PORTO, February 18 – Arsene Wenger accused referee Martin Hansson of gifting Porto the winning goal in the Portuguese side's 2-1 victory over Arsenal in the first leg of their Champions League last 16 tie.
The Swedish official allowed Porto to take a quick free-kick in the 52nd minute of Wednesday’s game here after Arsenal goalkeeper Lukasz Fabianski handled a back-pass, allowing Falcao to score what proved to be the winner.
Hansson came under fire in November after failing to spot a clear handball by Thierry Henry in the build-up to France’s winning goal in their World Cup qualifying play-off with the Republic of Ireland.
"It is better than a penalty. It is unbelievable that he allows Porto to play straight away and put the ball in the net. I’ve been in football for a long time and I’d never seen something like that," Wenger said.
"Either the goal-keeper keeps the ball until everybody’s back, or he gives the ball back. The rule is basically encouraging the players to be unfair.
"You cannot accept the way the referee treated this rule. It’s impossible to defend. If you give the ball back, the guy gives a pass and it’s a goal.
"From a situation where there was no goal chance at all, the referee gives them just a goal. It’s difficult to understand. Maybe I’m not intelligent enough."
Wenger also queried the decision to award the free-kick, arguing that Sol Campbell had not deliberately passed the ball back to his goalkeeper, and said Arsenal should have been given a penalty for a foul on Tomas Rosicky shortly before Porto’s second goal.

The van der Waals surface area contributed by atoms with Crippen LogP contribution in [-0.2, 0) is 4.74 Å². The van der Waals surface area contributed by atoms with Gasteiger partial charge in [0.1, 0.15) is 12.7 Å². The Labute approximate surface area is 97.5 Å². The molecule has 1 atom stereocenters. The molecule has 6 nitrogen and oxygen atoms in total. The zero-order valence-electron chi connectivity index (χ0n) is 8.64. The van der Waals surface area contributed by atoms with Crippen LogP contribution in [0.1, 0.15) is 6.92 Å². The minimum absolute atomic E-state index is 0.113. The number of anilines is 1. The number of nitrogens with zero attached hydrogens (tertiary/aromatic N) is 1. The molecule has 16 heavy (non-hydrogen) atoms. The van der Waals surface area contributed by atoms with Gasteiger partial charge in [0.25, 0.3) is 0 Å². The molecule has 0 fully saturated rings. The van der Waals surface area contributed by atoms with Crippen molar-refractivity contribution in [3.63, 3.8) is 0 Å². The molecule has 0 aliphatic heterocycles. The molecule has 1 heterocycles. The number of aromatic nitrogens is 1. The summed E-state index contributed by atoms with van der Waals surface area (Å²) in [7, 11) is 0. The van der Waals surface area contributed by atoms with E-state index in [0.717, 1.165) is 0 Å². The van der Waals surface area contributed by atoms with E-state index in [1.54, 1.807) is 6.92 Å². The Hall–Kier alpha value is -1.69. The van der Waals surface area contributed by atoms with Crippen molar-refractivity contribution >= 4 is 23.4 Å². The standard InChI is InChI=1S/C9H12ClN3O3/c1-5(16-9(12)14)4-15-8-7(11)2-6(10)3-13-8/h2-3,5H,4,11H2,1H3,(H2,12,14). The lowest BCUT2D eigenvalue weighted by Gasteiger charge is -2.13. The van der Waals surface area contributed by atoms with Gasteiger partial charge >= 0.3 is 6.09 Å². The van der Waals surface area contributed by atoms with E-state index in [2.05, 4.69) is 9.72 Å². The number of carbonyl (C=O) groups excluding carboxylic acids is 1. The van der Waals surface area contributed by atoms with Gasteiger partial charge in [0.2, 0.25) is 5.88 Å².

"It was a strong penalty appeal for us on Rosicky that was unfortunately turned down," he said.
Wenger’s opposite number Jesualdo Ferreira dismissed Arsenal’s complaints about Falcao’s contentious strike and said it owed more to the intelligence of his players than any perceived incompetence on the part of the referee.
"It was a legal goal," said Ferreira. "It’s a situation where coaches don’t know if they want to slap their own players or take it out on the referee. But it was a piece of play born from the intelligence of the Porto players.
"Wenger is angry but Thierry Henry scored a similar goal when he was playing for Arsenal. The goal came from our intelligence and gives us a definite advantage.
"We played a very good game and proved our quality, which was the main objective. The quality of the team is a source of satisfaction and shows that we are only going to get better."
Campbell headed Arsenal level in the 18th minute after Fabianski had given the home side the lead with a soft own goal, but Wenger refused to blame his second-choice goalkeeper.
"I don’t want to comment individually on Lukasz’s performance. I do not want to judge him in front of everybody," Wenger said.
"We lose as a team and we win as a team. Porto played well but we have a chance to turn it around in the second game and I am convinced we will do it. Of course we hope that justice will be done."
Wenger was, however, enthused by the performance of former England international Campbell, who turned in a committed defensive display in his first Champions League game since Arsenal’s 2006 final defeat by Barcelona.
"He had a decent game," said the Frenchman. "He’s disappointed by the second goal, but he scored an important goal that could prove to be vital in qualification."
The second leg will take place at Arsenal’s Emirates Stadium on March 9.